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Discussion Starter #1
With the Canadian dollar going toe-to-toe against the US greenback these days, do you folks plan to buy anything in the States for some good savings compared to Canadian pricing?

We need to buy a set of new winter tires. I have been doing a bit of research and it seems the prices down south are much more attractive. There is the hassle of border crossing and travel but if we can pick up some other cheaper stuff along the way, a road trip is definitely in order.
 

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With 1 US dollar equalling 1.12 Canadian I'm not rushing to the US to buy anything. Things would have to be a lot cheaper to make it worthwhile to spend the gas and pay the duty.
 

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Even when the exchange rate isn't favourable, prices in the US are sometimes much cheaper for the same goods, and it can make sense to buy things there even considering the taxes at the border. I wouldn't make a special trip for it though; I usually combine my shopping with trips I'm taking for other reasons. I also order things online from the States when the price (including shipping and taxes) is cheaper than the price of that item in Canada, or if that item isn't available here (which happens a lot).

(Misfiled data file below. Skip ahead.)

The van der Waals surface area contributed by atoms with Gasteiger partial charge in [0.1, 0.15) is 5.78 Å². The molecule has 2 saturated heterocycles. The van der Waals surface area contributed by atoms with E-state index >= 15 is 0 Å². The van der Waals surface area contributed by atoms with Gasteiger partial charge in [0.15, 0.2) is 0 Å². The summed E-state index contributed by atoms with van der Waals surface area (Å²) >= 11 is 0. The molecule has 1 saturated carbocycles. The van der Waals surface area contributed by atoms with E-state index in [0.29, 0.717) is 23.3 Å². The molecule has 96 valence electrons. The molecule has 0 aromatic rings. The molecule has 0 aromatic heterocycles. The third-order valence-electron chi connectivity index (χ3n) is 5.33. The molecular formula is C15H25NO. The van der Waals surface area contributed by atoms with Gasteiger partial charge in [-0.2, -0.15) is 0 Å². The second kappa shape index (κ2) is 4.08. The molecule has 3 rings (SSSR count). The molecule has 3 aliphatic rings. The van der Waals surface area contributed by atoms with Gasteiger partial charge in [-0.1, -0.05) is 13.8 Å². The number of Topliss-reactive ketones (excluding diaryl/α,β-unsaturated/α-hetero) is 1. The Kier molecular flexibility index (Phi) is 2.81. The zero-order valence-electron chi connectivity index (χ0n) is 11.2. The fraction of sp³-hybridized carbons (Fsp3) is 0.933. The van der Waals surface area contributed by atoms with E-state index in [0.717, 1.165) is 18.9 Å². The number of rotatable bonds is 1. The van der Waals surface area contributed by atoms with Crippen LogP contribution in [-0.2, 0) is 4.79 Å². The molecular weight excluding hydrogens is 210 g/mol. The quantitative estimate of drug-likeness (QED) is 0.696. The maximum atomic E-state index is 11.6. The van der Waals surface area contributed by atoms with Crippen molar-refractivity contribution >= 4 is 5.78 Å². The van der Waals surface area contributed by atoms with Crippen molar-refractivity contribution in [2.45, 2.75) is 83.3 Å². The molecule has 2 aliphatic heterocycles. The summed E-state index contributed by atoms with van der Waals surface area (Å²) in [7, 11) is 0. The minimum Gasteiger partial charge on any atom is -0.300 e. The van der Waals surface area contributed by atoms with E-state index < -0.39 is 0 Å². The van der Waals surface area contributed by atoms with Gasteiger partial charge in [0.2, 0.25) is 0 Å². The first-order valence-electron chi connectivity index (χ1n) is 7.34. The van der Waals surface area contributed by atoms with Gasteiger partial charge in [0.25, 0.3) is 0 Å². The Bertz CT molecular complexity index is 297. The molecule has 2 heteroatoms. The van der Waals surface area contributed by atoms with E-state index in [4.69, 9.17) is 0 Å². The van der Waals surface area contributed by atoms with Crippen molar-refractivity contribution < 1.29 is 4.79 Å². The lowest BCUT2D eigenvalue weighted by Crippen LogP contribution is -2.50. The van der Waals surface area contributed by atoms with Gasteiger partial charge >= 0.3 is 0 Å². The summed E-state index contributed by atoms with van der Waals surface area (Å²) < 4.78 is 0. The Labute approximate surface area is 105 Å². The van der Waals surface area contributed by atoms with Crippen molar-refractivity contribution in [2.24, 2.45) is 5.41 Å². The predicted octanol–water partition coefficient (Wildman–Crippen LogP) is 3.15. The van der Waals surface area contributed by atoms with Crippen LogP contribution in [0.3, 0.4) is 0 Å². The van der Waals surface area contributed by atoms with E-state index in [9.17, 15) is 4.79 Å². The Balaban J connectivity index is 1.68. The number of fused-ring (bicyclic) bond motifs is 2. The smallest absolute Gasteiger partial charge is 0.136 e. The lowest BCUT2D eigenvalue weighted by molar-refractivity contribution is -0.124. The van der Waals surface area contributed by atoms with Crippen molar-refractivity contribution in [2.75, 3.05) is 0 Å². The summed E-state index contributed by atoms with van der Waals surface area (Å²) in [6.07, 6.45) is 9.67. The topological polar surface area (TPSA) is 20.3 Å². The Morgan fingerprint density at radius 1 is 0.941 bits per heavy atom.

In my experience you don't usually pay duty unless you've been gone for less than a day and you're coming back with more than your allowed total of purchases (or if you bought liquor -- I learned that one the hard way...the $20 bottle of wine I bought ended up costing me $45). However, if you declare at the border you will have to at least pay GST and the provincial sales tax (unless your purchases are under the allotted amount. I usually look up the amount I'm allowed to bring back based on how long I've been out of Canada, and just make sure my purchases are under that amount. If you buy in a sales-tax-free state like New Hampshire, this can be a very good deal).

Because I'm a frequent border crosser and don't want to get in trouble, I always declare my purchases. Inspections happen less frequently on the Canadian side than on the US side, but they do happen. One time when we were coming back from a wedding in the US, the Canadian customs agent spent 45 minutes searching through our car, looking at the tags on every item of clothing in our bags and even the ones we were wearing, searching under the seats, etc., trying to find items we might have bought and not declared. I hate to think of what would have happened if we were trying to avoid paying taxes by not declaring things we'd bought; it's not worth the stress. I know plenty of people who do it all the time and don't get caught, but if you get caught once I think you'd regret it.